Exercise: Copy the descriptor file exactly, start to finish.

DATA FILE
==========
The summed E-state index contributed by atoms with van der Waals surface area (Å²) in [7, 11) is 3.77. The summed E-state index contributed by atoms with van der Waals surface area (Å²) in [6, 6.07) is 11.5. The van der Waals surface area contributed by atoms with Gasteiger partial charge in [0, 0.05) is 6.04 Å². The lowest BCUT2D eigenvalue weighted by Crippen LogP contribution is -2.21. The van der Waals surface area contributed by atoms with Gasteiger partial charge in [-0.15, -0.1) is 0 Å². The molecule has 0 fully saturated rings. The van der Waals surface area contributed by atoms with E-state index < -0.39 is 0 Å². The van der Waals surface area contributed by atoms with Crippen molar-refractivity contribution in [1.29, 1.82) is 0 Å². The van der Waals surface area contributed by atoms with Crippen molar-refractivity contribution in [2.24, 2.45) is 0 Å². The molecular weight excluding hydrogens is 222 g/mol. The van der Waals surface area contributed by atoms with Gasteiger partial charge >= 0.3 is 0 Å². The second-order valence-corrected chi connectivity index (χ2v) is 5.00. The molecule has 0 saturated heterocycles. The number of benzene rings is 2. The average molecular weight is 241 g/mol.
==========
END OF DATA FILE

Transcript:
The summed E-state index contributed by atoms with van der Waals surface area (Å²) in [7, 11) is 3.77. The summed E-state index contributed by atoms with van der Waals surface area (Å²) in [6, 6.07) is 11.5. The van der Waals surface area contributed by atoms with Gasteiger partial charge in [0, 0.05) is 6.04 Å². The lowest BCUT2D eigenvalue weighted by Crippen LogP contribution is -2.21. The van der Waals surface area contributed by atoms with Gasteiger partial charge in [-0.15, -0.1) is 0 Å². The molecule has 0 fully saturated rings. The van der Waals surface area contributed by atoms with E-state index < -0.39 is 0 Å². The van der Waals surface area contributed by atoms with Crippen molar-refractivity contribution in [1.29, 1.82) is 0 Å². The van der Waals surface area contributed by atoms with Crippen molar-refractivity contribution in [2.24, 2.45) is 0 Å². The molecular weight excluding hydrogens is 222 g/mol. The van der Waals surface area contributed by atoms with Gasteiger partial charge >= 0.3 is 0 Å². The second-order valence-corrected chi connectivity index (χ2v) is 5.00. The molecule has 0 saturated heterocycles. The number of benzene rings is 2. The average molecular weight is 241 g/mol.